Depression is a terrible thing. It’s even worse when you begin to contemplate ending your life. And you’re probably filled to the brim with “awareness”. If anything, you are more acutely “aware” than most. I’d like to propose an alternative solution to coping with your demons. Maybe it’s time to consider moving on from EMS, Fire, or Law Enforcement.
I know. You’ve invested a lot of time and education, and you’ve poured your heart and soul into it, but are you getting back what you are putting into it, or is it slowly eating away at you? Are you able to be the person you want to be now? Are you able to separate your identity from your dedication to your work? Are all your friends also in public safety? Do you only talk about your work and the things you have seen? If public safety is also your off-duty identity, I submit the answer is quite possibly “no”. Maybe the Return on Investment isn’t so good anymore. When an investor sees that their returns aren’t worth what they are putting in, they move their investments to something that does return enough. They don’t keep funding a dying thing, hoping to get a little more return.
Hear me out. There are plenty of career alternatives. Photography, technology, sales, counseling, occupational health, public health preparedness (PHP), emergency management (EM), OSHA/MSHA, post-secondary education, educational upgrade to a higher level of care provider or specialist, and so much more. A lot of these options can be quite intrinsically rewarding. Personally, I found education, and both PHP and EM very rewarding. Career counselors can even survey your skills and interests and give you alternatives to evaluate too. You can also keep going in public safety on a part-time or reserve status, or volunteer for a DMAT or something.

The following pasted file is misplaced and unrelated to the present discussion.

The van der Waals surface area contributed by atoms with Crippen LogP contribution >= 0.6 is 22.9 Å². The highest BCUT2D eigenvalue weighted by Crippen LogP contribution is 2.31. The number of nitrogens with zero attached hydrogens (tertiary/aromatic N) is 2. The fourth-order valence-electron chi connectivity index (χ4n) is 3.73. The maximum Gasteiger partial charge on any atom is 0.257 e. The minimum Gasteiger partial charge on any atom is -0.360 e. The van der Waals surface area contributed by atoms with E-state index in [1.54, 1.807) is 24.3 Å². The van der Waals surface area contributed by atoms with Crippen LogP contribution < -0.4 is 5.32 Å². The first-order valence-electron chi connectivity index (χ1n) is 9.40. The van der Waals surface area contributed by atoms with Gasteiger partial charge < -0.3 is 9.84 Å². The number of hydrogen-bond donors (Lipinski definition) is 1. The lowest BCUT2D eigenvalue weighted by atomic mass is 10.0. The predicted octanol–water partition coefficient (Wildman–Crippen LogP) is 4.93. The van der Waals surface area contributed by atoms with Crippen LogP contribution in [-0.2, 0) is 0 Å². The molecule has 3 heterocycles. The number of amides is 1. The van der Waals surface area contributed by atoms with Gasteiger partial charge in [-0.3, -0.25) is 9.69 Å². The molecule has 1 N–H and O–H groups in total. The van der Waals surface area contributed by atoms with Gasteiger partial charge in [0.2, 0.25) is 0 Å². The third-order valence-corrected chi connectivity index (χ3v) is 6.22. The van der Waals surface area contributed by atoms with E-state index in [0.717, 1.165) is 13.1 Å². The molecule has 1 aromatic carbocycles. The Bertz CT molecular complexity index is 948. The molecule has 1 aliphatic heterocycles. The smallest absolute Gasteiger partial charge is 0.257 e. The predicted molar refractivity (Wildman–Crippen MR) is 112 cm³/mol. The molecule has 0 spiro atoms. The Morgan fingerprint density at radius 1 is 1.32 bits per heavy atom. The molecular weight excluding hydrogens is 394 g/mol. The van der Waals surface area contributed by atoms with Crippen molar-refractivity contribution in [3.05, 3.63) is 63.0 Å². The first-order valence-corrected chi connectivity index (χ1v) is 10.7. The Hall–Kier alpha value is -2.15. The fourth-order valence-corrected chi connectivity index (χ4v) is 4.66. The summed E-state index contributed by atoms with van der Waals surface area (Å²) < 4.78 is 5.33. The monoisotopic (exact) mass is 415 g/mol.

But for your own sake, if your outside life is getting to be indistinguishable from work, you seriously need to take stock in yourself and be honest in your evaluation. We don’t need bitter old codgers and we don’t need people on the edge of losing it, one more call away from signing off permanently. You to be whole and compassionate, even for a simple lift assist or IFT, but most especially for yourself and your family. Burn-out is real and even I’ve been there for a time. I’ve asked myself why the hell I keep getting out of bed for this if I can’t get anything more than a paycheck (and not really a very good one at that). My family deserved better, and especially I deserved better. You do too. Be honest with yourself and do what is right for you. Don’t be the next last call. Don’t be the next reason we put a mourning band on our badges. You are better than that, and you have the power to prevent that and reclaim your happiness. You deserve it and don’t ever let yourself believe otherwise. You don’t have to force yourself to pretend to be happy in public safety. It’s a big investment in our lives to be here, but maybe the smart money is on diversification. The smart investor knows when it’s time to spread out his portfolio, and when it’s time to move on to a new thing.
It sounds cheesy AF, but a line The Gambler, by Kenny Rogers, really applies here…
“You’ve got to know when to hold ’em, know when to fold’ em, know when to walk away, and know when to run.”